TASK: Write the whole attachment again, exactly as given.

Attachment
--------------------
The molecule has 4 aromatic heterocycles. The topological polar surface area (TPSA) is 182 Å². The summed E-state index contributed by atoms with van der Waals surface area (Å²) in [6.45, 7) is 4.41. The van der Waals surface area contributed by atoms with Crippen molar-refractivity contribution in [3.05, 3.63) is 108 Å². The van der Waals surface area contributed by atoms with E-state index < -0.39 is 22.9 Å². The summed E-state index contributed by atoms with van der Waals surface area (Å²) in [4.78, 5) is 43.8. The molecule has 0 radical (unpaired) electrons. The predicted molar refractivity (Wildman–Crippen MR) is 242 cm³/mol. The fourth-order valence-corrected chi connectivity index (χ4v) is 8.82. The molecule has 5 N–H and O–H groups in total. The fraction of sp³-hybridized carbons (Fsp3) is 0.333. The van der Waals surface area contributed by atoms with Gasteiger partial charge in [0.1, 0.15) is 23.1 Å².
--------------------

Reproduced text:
The molecule has 4 aromatic heterocycles. The topological polar surface area (TPSA) is 182 Å². The summed E-state index contributed by atoms with van der Waals surface area (Å²) in [6.45, 7) is 4.41. The van der Waals surface area contributed by atoms with Crippen molar-refractivity contribution in [3.05, 3.63) is 108 Å². The van der Waals surface area contributed by atoms with E-state index < -0.39 is 22.9 Å². The summed E-state index contributed by atoms with van der Waals surface area (Å²) in [4.78, 5) is 43.8. The molecule has 0 radical (unpaired) electrons. The predicted molar refractivity (Wildman–Crippen MR) is 242 cm³/mol. The fourth-order valence-corrected chi connectivity index (χ4v) is 8.82. The molecule has 5 N–H and O–H groups in total. The fraction of sp³-hybridized carbons (Fsp3) is 0.333. The van der Waals surface area contributed by atoms with Gasteiger partial charge in [0.1, 0.15) is 23.1 Å².